If ever a medical procedure seemed in dire need of technological support, this would be it.
In treating brain tumors with radiation surgery, doctors face this manual
task: Develop a treatment plan that bombards the entire tumor, minimizes
exposure outside the target and avoids sensitive brain structures. The job
must be done by analyzing scores of two-dimensional brain images and completed
within 40 minutes, as the patient waits in an uncomfortable head frame.
In a promising new research effort, a mathematical program is helping
automate and fine-tune this arduous process. Michael Ferris, a UW-Madison
computer scientist , is working with medical physicists and oncologists at
the University of Maryland Medical School on a computer program to reduce
the threat of human error in setting radiation treatment plans.
The team's work is optimizing a unique technology called the "Gamma
Knife," a device that is designed exclusively for treating brain tumors.
The Gamma Knife uses 201 radiation sources that combine simultaneously to
create a "spherical ball" of treatment. About 200 Gamma Knife machines are
in operation worldwide.
In the Maryland clinical trial, a doctor with nearly two decades
experience with the Gamma Knife is going head to head with the computer program,
with each one developing an optimal treatment strategy for a real patient.
In each of several occasions so far, the doctor has opted to use the computerized
"We're very excited by the idea of bringing uniformity to these treatment plans," says Ferris, a scientist with UW-Madison's Data Mining Institute.
"Now if a patient is lucky, they will get a doctor who's been doing this
for 15 years, rather than someone who just joined the program. But with this
program, both will be equally effective."
Ferris presented his work Feb. 19, at the American Association for
the Advancement of Science annual meeting in San Francisco, along with several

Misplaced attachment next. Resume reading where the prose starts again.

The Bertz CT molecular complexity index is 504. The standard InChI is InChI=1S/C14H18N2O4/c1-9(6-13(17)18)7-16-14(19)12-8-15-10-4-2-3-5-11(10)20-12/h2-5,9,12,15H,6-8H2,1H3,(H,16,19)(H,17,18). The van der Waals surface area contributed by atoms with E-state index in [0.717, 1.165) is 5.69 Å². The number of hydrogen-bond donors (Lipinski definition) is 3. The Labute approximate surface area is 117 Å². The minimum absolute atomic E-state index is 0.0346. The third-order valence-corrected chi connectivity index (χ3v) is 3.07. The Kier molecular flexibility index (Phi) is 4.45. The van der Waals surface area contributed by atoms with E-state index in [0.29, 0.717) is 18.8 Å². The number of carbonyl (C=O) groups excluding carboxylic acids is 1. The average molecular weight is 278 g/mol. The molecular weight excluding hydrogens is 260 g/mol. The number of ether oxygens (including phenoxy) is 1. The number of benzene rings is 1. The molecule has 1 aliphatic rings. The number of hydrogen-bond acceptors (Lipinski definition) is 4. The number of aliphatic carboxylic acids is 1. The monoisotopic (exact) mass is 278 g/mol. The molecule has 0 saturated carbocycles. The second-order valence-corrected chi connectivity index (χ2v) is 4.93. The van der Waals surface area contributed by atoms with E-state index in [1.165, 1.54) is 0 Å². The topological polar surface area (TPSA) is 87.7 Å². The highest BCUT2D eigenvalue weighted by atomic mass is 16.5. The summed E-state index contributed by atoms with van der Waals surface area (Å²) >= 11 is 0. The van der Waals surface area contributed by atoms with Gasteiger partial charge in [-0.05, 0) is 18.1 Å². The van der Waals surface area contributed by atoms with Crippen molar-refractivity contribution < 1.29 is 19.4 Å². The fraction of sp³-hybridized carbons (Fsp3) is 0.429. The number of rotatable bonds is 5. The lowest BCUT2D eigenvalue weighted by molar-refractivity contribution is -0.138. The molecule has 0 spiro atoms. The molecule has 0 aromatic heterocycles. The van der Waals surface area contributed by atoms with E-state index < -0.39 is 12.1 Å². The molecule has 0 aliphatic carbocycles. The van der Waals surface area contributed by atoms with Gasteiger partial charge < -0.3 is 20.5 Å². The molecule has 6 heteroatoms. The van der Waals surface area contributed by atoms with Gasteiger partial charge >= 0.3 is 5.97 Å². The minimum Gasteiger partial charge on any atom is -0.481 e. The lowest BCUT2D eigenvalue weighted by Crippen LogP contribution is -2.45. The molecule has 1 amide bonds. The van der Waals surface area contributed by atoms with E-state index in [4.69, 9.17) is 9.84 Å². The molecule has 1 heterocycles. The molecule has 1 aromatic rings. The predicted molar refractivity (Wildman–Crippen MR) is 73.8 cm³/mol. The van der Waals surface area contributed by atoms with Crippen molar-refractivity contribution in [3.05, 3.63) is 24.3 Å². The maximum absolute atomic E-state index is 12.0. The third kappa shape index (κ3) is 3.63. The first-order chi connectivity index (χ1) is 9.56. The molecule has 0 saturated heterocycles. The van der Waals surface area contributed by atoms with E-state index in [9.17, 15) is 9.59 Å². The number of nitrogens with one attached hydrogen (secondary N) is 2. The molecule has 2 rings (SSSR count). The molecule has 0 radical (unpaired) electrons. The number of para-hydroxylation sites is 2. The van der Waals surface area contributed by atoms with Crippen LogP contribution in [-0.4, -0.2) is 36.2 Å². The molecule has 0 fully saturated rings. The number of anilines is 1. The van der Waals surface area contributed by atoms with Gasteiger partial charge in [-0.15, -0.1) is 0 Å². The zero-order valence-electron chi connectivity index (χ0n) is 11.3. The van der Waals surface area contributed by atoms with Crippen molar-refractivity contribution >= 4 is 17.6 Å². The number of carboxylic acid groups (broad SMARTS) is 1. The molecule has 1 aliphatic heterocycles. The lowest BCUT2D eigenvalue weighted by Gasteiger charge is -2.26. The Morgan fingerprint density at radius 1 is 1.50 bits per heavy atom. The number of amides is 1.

other U.S. scientists who are using the power of mathematics to solve medical
problems. There are growing examples of how computer algorithms and mathematical
programming are taking disease treatment and drug design to new levels.
With the Gamma Knife, each radiation shot is acting like a scalpel
that burns out the tumor. When designing a treatment, doctors are mapping
out a series of radiation shots within the tumor, akin to filling a bag with
marbles. But the spaces between those marbles end up eluding radiation exposure.
The computer-based optimization by Ferris, however, takes a non-linear
approach to the problem, to better reflect how a radiation dosage truly behaves
within a tumor. Radiation attenuates or tapers out when it goes through material.
The group recognized that the radiation is not 100 percent within the ball
and zero outside of it, but is instead more of a bell-shaped curve with the
highest dosage in the center.
Using this bell-shaped design, the computer model was able to overlap
different radiation shots to provide enough intensity to kill tumor cells
in the spaces between doses. The entire tumor needs to receive at least 50
percent of the maximum dosage to destroy the tumor. The computer program
was also able to reduce the total number of doses needed for a completed
treatment, which frequently can require ten or more trips through the Gamma
"The mathematics involved is much better able to handle this three-dimensional
problem," Ferris says. "Doctors are trying to cover a three-dimensional target
by just looking at many two-dimensional slices."
Another major benefit of the computer program is speed. Since it
is able to map out a treatment plan in 20 minutes or less, neurosurgeons
can experiment with several alternative setups to find the most effective
The procedure also holds the promise of treating larger tumors,
Ferris says. The Gamma Knife has normally been reserved for smaller tumors
because the planning challenge for larger tumors becomes virtually insurmountable.
The University of Maryland hospital is pioneering the use of this machine
for tumors that are larger, have irregular shapes or are close to a sensitive
structure, such as the spinal cord.
The Gamma Knife has been around since 1967 and was built by a Swedish
medical company. But it has only come into its own recently as a brain surgery
tool, thanks in part to huge advances in imaging such as magnetic resonance
imaging and positron emission tomography. U.S. hospitals are seeing a much
greater demand for the technology, since it can greatly improve quality of
life over conventional radiation therapy.
Ferris' work is supported by the National Science Foundation, the
Air Force Office of Scientific Research and Microsoft Corporation.
(View a full news release version of this story)